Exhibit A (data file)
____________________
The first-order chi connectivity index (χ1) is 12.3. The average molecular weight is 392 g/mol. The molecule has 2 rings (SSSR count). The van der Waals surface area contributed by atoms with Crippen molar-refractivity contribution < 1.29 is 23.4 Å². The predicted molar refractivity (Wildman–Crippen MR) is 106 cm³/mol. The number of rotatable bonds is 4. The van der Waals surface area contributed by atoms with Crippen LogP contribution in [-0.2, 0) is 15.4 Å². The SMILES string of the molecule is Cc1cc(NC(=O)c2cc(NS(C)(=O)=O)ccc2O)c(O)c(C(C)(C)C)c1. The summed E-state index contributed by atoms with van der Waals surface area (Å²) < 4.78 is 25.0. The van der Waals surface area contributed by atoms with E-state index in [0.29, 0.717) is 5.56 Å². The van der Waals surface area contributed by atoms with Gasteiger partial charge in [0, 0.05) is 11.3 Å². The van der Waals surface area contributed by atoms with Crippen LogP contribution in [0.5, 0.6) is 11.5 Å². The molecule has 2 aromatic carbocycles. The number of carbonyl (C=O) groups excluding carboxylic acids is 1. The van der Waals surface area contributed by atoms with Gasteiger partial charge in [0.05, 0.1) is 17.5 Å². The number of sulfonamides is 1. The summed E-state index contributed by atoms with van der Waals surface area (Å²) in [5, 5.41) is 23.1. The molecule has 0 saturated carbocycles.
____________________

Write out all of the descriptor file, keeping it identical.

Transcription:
The first-order chi connectivity index (χ1) is 12.3. The average molecular weight is 392 g/mol. The molecule has 2 rings (SSSR count). The van der Waals surface area contributed by atoms with Crippen molar-refractivity contribution < 1.29 is 23.4 Å². The predicted molar refractivity (Wildman–Crippen MR) is 106 cm³/mol. The number of rotatable bonds is 4. The van der Waals surface area contributed by atoms with Crippen LogP contribution in [-0.2, 0) is 15.4 Å². The SMILES string of the molecule is Cc1cc(NC(=O)c2cc(NS(C)(=O)=O)ccc2O)c(O)c(C(C)(C)C)c1. The summed E-state index contributed by atoms with van der Waals surface area (Å²) < 4.78 is 25.0. The van der Waals surface area contributed by atoms with E-state index in [0.29, 0.717) is 5.56 Å². The van der Waals surface area contributed by atoms with Gasteiger partial charge in [0, 0.05) is 11.3 Å². The van der Waals surface area contributed by atoms with Crippen LogP contribution in [0.5, 0.6) is 11.5 Å². The molecule has 2 aromatic carbocycles. The number of carbonyl (C=O) groups excluding carboxylic acids is 1. The van der Waals surface area contributed by atoms with Gasteiger partial charge in [0.05, 0.1) is 17.5 Å². The number of sulfonamides is 1. The summed E-state index contributed by atoms with van der Waals surface area (Å²) in [5, 5.41) is 23.1. The molecule has 0 saturated carbocycles.